"Our export forecasts are, of course, very dependent on the performance of key multinational sectors within the economy. Furthermore, it is our view that the official statistics consistently underestimate the growth in the volume of exports of goods and services from Ireland. Consequently, we believe that exports could make a larger contribution to overall GDP growth than our conservative forecasts made below."
He also predicts that inflation will run at 3.6pc next year compared to the anticipated 4pc for this year.
With regards construction, the report forecasts that new house completions will total around 90,000 in 2006 and 85,000 in 2007.
However, turning to the domestic economy, Mr Beggs warned that the strength of housing activity has masked a very weak performance by the non-residential construction sector in recent years.
"Overall, new housing accounts for half of construction activity. In our forecasts, we assume that housing completions fall by 5,000 in each year between 2008-2010, declining from 85,000 to 70,000. However, we look for non-residential construction activity to show robust growth in the second half of this decade, helped by a rise in public capital spending in particular. Hence, there may be just a slight fall in overall construction output in the period 2008-2010."
Meanwhile, spending on machinery and equipment should continue to rise in a growing economy, boosting total investment, the report said.
"The latest survey evidence suggests that SSIA holders will invest most of their savings, limiting the boost to consumer spending in 2006-07. Nevertheless, growth in consumer spending will still fall sharply in 2008, possibly to 3.5pc from some 7.5pc in 2007, as the impact of maturing SSIAs abates, and as employment growth slows and the savings ratio stabilises."
"Thereafter, we see consumer spending growth picking up to around 4.0-4.5pc in 2009 and 2010".
The report also predicts a marked deceleration in growth in domestic spending to about 2.8pc in 2008, before it picks up to around 3.5pc by 2010. This compares with the growth of 8pc recorded in domestic spending in 2005.
"We expect that by 2008, net exports will start making a positive contribution to growth again. Thus, we look for GDP to rise by about 4.5pc in 2008, with growth steady at that level until 2010, close to the economy's trend rate. These are obviously very tentative forecasts."
"What they suggest is that, provided the external environment remains favourable, the Irish economy should be able to withstand the slowdown expected in 2008 from a decline in housing output and the ending of the SSIA stimulus to spending."
Industry Profile - Pharmaceuticals Posted on Monday, August 14, 2006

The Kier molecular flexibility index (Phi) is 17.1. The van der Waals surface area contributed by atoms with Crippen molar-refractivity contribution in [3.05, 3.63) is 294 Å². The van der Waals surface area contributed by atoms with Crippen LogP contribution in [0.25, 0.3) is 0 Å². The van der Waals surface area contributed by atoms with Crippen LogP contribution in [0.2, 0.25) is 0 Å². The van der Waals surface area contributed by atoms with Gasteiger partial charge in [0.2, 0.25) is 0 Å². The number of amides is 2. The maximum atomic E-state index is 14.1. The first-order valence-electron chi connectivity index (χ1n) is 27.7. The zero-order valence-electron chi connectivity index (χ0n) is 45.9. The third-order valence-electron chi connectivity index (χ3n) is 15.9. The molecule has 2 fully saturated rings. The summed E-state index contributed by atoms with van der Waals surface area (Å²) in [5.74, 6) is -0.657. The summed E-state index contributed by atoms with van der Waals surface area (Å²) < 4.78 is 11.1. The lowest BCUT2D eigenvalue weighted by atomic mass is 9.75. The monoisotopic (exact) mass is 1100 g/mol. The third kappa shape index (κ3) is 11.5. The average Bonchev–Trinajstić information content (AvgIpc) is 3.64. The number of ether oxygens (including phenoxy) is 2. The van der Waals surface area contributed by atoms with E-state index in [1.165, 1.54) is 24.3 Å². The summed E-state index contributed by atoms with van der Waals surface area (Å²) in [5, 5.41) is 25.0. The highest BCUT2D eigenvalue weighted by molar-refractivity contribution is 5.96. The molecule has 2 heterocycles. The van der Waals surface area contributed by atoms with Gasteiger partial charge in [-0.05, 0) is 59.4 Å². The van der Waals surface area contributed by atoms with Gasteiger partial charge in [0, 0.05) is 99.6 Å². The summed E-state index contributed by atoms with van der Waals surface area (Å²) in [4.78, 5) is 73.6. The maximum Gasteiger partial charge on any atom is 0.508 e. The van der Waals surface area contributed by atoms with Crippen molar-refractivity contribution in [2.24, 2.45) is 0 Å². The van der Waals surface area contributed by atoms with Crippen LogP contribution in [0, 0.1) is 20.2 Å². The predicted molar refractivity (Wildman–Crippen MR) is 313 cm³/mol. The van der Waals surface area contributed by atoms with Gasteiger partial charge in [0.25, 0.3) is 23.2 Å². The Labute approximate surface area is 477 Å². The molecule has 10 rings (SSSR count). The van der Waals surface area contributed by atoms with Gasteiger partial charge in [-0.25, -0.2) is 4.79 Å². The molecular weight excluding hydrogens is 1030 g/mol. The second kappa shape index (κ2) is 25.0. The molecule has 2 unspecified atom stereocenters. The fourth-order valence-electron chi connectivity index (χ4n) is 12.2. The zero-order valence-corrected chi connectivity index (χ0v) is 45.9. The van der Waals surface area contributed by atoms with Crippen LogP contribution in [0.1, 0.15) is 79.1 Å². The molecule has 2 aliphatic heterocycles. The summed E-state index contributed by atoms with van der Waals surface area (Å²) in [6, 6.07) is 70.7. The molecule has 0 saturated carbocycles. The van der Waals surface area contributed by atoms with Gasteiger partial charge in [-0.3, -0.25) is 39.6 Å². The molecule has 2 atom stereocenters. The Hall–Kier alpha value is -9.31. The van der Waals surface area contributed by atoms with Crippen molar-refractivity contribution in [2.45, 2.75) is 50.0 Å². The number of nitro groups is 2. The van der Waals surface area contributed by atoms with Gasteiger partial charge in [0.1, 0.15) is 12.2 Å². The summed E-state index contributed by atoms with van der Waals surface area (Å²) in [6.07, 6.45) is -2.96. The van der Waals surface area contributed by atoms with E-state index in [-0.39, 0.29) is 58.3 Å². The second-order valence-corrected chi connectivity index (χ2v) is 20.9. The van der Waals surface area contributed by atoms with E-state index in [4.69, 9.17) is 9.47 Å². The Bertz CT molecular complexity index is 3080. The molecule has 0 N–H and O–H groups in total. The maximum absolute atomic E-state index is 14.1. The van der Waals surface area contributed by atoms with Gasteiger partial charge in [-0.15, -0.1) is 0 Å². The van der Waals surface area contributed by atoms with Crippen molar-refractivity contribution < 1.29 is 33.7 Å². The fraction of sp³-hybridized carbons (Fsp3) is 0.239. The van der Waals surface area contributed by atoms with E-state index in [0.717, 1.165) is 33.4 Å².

Ireland is a key global location for the pharmaceutical industry. Foreign Direct Investment for the Pharmaceutical sector in Ireland is 40 years old with Squibb (now Bristol-Myers Squibb) being the first pharmaceutical company to locate in Ireland in 1964. Currently thirteen (13) of the top fifteen (15) companies in the world have substantial operations in Ireland. In total there are eighty-three (83) facilities employing more than 17,000 people in Ireland.
Ireland is now one of the world’s largest exporters of Pharmaceuticals with €34 billion of intermediates and finished pharmaceuticals exported in 2002. 6 out of 10 and 12 out of 25 of the world’s top selling drugs are produced in Ireland including Lipitor and Zocor. Products are manufactured for global markets.
The Pharmaceutical cluster in Ireland is supported by a sophisticated infrastructure of serviced sites, public utilities as well as specialist support companies and services.
Many of the pharmaceutical companies in Ireland have established multiple activities in Ireland, including
* Fermentation e.g. Schering-Plough, Wyeth
* API e.g. Merck, Pfizer, Yamanouchi,
* Sterile Fill/Finish e.g. Genzyme, Allergan
* Formulation e.g. Wyeth, Takeda, Pfizer
* Shared Services/ Supply Chain Management e.g. Allergan, Pfizer, Novartis
* R&D/ Process Development e.g. Wyeth, GlaxoSmithKline, Bristol- Myers Squibb
The sector’s satisfaction with Ireland is exemplified by several examples of repeat investment with major pharmaceutical companies having multiple plants; for example, Pfizer operates six manufacturing sites as well as a Corporate Bank and a European Financial Shared Services Centre.
The sector has become increasingly integrated in recent years. Early investment in fine chemical plants producing bulk active materials has been followed by investment in finished product pharmaceuticals. Many plants are now engaged in product development for Irish and other plants.
Experian to move its HQ to Dublin Posted on Monday, July 31, 2006
Monday, July 31 15:34:49
Experian, the British-based global credit checking firm, is to relocate its head office to Dublin in October.
A company spokesman today said that the move was mainly strategic and will take the form of a holding company in Jersey with ownership of the Dublin headquarters.
"While Experian is based in Britain, we consider the firm to be a global operation. Currently just 14pc of our entire business is in the UK and we believe that the move to Dublin represents the best strategic platform for further global growth," he said.
He added that Ireland's 12.5pc corporate tax rate - compared to the UK's 15.5pc - was a consideration but 'not the deciding factor' in the decision.